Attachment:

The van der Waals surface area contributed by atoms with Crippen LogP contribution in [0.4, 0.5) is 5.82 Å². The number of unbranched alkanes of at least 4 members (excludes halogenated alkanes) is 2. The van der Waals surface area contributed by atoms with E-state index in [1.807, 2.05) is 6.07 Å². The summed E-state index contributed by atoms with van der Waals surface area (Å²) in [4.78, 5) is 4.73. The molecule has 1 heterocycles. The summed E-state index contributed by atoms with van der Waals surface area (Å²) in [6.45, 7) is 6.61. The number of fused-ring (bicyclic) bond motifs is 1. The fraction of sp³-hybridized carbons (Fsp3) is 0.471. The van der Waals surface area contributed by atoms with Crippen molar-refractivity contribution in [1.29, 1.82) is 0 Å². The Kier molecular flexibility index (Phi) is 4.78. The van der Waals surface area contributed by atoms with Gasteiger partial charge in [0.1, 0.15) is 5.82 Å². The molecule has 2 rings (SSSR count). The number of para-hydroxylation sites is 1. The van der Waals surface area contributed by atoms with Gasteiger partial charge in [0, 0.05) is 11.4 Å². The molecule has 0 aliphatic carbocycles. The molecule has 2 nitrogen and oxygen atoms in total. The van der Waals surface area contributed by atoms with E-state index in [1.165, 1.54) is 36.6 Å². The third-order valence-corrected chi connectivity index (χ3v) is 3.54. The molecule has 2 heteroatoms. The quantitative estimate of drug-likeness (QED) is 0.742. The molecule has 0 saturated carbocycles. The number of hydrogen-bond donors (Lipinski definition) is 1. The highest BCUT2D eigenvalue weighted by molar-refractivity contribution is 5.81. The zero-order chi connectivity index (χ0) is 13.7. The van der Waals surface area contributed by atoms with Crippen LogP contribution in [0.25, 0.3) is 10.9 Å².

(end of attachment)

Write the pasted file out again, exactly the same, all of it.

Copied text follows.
The van der Waals surface area contributed by atoms with Crippen LogP contribution in [0.4, 0.5) is 5.82 Å². The number of unbranched alkanes of at least 4 members (excludes halogenated alkanes) is 2. The van der Waals surface area contributed by atoms with E-state index in [1.807, 2.05) is 6.07 Å². The summed E-state index contributed by atoms with van der Waals surface area (Å²) in [4.78, 5) is 4.73. The molecule has 1 heterocycles. The summed E-state index contributed by atoms with van der Waals surface area (Å²) in [6.45, 7) is 6.61. The number of fused-ring (bicyclic) bond motifs is 1. The fraction of sp³-hybridized carbons (Fsp3) is 0.471. The van der Waals surface area contributed by atoms with Crippen molar-refractivity contribution in [1.29, 1.82) is 0 Å². The Kier molecular flexibility index (Phi) is 4.78. The van der Waals surface area contributed by atoms with Gasteiger partial charge in [0.1, 0.15) is 5.82 Å². The molecule has 2 rings (SSSR count). The number of para-hydroxylation sites is 1. The van der Waals surface area contributed by atoms with Gasteiger partial charge in [0, 0.05) is 11.4 Å². The molecule has 0 aliphatic carbocycles. The molecule has 2 nitrogen and oxygen atoms in total. The van der Waals surface area contributed by atoms with E-state index in [1.165, 1.54) is 36.6 Å². The third-order valence-corrected chi connectivity index (χ3v) is 3.54. The molecule has 2 heteroatoms. The quantitative estimate of drug-likeness (QED) is 0.742. The molecule has 0 saturated carbocycles. The number of hydrogen-bond donors (Lipinski definition) is 1. The highest BCUT2D eigenvalue weighted by molar-refractivity contribution is 5.81. The zero-order chi connectivity index (χ0) is 13.7. The van der Waals surface area contributed by atoms with Crippen LogP contribution in [0.25, 0.3) is 10.9 Å².